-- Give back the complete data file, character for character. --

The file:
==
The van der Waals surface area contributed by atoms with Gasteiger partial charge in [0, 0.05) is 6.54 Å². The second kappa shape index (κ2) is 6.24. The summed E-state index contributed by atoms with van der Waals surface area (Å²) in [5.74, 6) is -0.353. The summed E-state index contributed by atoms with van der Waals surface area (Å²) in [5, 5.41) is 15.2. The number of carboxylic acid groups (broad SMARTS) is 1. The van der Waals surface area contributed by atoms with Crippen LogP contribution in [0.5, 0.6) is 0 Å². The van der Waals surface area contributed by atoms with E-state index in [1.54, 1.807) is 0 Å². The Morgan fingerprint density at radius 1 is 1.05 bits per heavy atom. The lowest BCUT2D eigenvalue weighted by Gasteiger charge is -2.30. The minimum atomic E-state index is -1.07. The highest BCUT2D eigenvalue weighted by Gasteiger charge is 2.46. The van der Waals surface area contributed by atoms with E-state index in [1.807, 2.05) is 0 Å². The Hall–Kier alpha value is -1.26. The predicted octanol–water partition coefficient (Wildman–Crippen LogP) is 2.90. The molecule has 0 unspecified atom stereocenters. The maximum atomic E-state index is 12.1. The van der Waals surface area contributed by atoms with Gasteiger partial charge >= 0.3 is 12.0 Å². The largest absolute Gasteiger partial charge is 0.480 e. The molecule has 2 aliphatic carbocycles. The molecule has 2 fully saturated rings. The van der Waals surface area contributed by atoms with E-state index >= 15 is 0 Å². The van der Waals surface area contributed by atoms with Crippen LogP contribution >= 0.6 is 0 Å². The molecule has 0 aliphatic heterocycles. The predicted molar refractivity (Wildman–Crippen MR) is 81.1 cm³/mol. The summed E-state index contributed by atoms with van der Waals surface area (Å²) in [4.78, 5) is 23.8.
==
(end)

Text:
The van der Waals surface area contributed by atoms with Gasteiger partial charge in [0, 0.05) is 6.54 Å². The second kappa shape index (κ2) is 6.24. The summed E-state index contributed by atoms with van der Waals surface area (Å²) in [5.74, 6) is -0.353. The summed E-state index contributed by atoms with van der Waals surface area (Å²) in [5, 5.41) is 15.2. The number of carboxylic acid groups (broad SMARTS) is 1. The van der Waals surface area contributed by atoms with Crippen LogP contribution in [0.5, 0.6) is 0 Å². The van der Waals surface area contributed by atoms with E-state index in [1.54, 1.807) is 0 Å². The Morgan fingerprint density at radius 1 is 1.05 bits per heavy atom. The lowest BCUT2D eigenvalue weighted by Gasteiger charge is -2.30. The minimum atomic E-state index is -1.07. The highest BCUT2D eigenvalue weighted by Gasteiger charge is 2.46. The van der Waals surface area contributed by atoms with E-state index in [1.807, 2.05) is 0 Å². The Hall–Kier alpha value is -1.26. The predicted octanol–water partition coefficient (Wildman–Crippen LogP) is 2.90. The molecule has 0 unspecified atom stereocenters. The maximum atomic E-state index is 12.1. The van der Waals surface area contributed by atoms with Gasteiger partial charge >= 0.3 is 12.0 Å². The largest absolute Gasteiger partial charge is 0.480 e. The molecule has 2 aliphatic carbocycles. The molecule has 2 fully saturated rings. The van der Waals surface area contributed by atoms with E-state index >= 15 is 0 Å². The van der Waals surface area contributed by atoms with Crippen LogP contribution >= 0.6 is 0 Å². The molecule has 0 aliphatic heterocycles. The predicted molar refractivity (Wildman–Crippen MR) is 81.1 cm³/mol. The summed E-state index contributed by atoms with van der Waals surface area (Å²) in [4.78, 5) is 23.8.